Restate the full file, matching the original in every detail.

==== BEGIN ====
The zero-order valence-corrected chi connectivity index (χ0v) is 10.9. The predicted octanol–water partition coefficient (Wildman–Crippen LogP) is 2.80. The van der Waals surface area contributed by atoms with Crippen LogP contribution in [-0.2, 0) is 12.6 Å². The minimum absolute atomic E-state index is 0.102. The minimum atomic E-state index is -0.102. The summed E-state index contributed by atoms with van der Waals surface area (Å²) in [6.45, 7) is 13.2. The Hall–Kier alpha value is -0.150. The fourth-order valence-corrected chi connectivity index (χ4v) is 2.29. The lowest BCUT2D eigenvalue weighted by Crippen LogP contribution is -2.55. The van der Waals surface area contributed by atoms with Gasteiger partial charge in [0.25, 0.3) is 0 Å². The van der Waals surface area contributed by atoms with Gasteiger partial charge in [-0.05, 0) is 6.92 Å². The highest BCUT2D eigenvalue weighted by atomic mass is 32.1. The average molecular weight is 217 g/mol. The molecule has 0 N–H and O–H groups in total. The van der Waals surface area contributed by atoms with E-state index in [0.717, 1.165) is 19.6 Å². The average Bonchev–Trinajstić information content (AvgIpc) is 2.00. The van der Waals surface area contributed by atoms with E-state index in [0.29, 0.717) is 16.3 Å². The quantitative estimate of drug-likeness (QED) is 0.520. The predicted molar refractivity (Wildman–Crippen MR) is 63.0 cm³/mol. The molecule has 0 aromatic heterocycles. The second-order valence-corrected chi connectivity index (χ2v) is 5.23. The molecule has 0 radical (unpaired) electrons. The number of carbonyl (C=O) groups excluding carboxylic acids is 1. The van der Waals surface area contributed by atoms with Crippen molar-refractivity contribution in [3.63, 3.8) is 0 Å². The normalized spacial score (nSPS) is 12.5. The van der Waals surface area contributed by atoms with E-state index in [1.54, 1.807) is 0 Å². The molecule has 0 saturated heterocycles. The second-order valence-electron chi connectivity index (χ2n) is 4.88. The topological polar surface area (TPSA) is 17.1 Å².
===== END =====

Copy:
The zero-order valence-corrected chi connectivity index (χ0v) is 10.9. The predicted octanol–water partition coefficient (Wildman–Crippen LogP) is 2.80. The van der Waals surface area contributed by atoms with Crippen LogP contribution in [-0.2, 0) is 12.6 Å². The minimum absolute atomic E-state index is 0.102. The minimum atomic E-state index is -0.102. The summed E-state index contributed by atoms with van der Waals surface area (Å²) in [6.45, 7) is 13.2. The Hall–Kier alpha value is -0.150. The fourth-order valence-corrected chi connectivity index (χ4v) is 2.29. The lowest BCUT2D eigenvalue weighted by Crippen LogP contribution is -2.55. The van der Waals surface area contributed by atoms with Gasteiger partial charge in [0.25, 0.3) is 0 Å². The van der Waals surface area contributed by atoms with Gasteiger partial charge in [-0.05, 0) is 6.92 Å². The highest BCUT2D eigenvalue weighted by atomic mass is 32.1. The average molecular weight is 217 g/mol. The molecule has 0 N–H and O–H groups in total. The van der Waals surface area contributed by atoms with E-state index in [0.717, 1.165) is 19.6 Å². The average Bonchev–Trinajstić information content (AvgIpc) is 2.00. The van der Waals surface area contributed by atoms with E-state index in [0.29, 0.717) is 16.3 Å². The quantitative estimate of drug-likeness (QED) is 0.520. The predicted molar refractivity (Wildman–Crippen MR) is 63.0 cm³/mol. The molecule has 0 aromatic heterocycles. The second-order valence-corrected chi connectivity index (χ2v) is 5.23. The molecule has 0 radical (unpaired) electrons. The number of carbonyl (C=O) groups excluding carboxylic acids is 1. The van der Waals surface area contributed by atoms with Crippen molar-refractivity contribution in [3.63, 3.8) is 0 Å². The normalized spacial score (nSPS) is 12.5. The van der Waals surface area contributed by atoms with E-state index in [1.54, 1.807) is 0 Å². The molecule has 0 saturated heterocycles. The second-order valence-electron chi connectivity index (χ2n) is 4.88. The topological polar surface area (TPSA) is 17.1 Å².